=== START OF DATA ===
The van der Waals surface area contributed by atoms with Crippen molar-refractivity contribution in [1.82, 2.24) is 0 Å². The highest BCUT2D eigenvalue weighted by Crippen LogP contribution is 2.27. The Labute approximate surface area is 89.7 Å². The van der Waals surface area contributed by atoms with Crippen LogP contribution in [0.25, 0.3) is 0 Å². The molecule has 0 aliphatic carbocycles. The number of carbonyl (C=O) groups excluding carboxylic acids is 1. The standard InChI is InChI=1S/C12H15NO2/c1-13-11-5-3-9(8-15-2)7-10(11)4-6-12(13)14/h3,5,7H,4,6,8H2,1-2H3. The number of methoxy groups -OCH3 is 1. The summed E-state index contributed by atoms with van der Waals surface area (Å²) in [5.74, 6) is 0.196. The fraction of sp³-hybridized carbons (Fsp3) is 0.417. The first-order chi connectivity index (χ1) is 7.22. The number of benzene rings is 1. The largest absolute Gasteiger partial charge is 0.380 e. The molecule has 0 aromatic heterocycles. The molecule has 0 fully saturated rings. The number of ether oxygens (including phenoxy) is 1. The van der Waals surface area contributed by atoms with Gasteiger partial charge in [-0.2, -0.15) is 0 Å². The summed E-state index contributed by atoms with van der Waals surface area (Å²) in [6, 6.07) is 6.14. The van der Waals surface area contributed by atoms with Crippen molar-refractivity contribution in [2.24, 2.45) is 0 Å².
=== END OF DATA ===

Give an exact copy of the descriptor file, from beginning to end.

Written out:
The van der Waals surface area contributed by atoms with Crippen molar-refractivity contribution in [1.82, 2.24) is 0 Å². The highest BCUT2D eigenvalue weighted by Crippen LogP contribution is 2.27. The Labute approximate surface area is 89.7 Å². The van der Waals surface area contributed by atoms with Crippen LogP contribution in [0.25, 0.3) is 0 Å². The molecule has 0 aliphatic carbocycles. The number of carbonyl (C=O) groups excluding carboxylic acids is 1. The standard InChI is InChI=1S/C12H15NO2/c1-13-11-5-3-9(8-15-2)7-10(11)4-6-12(13)14/h3,5,7H,4,6,8H2,1-2H3. The number of methoxy groups -OCH3 is 1. The summed E-state index contributed by atoms with van der Waals surface area (Å²) in [5.74, 6) is 0.196. The fraction of sp³-hybridized carbons (Fsp3) is 0.417. The first-order chi connectivity index (χ1) is 7.22. The number of benzene rings is 1. The largest absolute Gasteiger partial charge is 0.380 e. The molecule has 0 aromatic heterocycles. The molecule has 0 fully saturated rings. The number of ether oxygens (including phenoxy) is 1. The van der Waals surface area contributed by atoms with Gasteiger partial charge in [-0.2, -0.15) is 0 Å². The summed E-state index contributed by atoms with van der Waals surface area (Å²) in [6, 6.07) is 6.14. The van der Waals surface area contributed by atoms with Crippen molar-refractivity contribution in [2.24, 2.45) is 0 Å².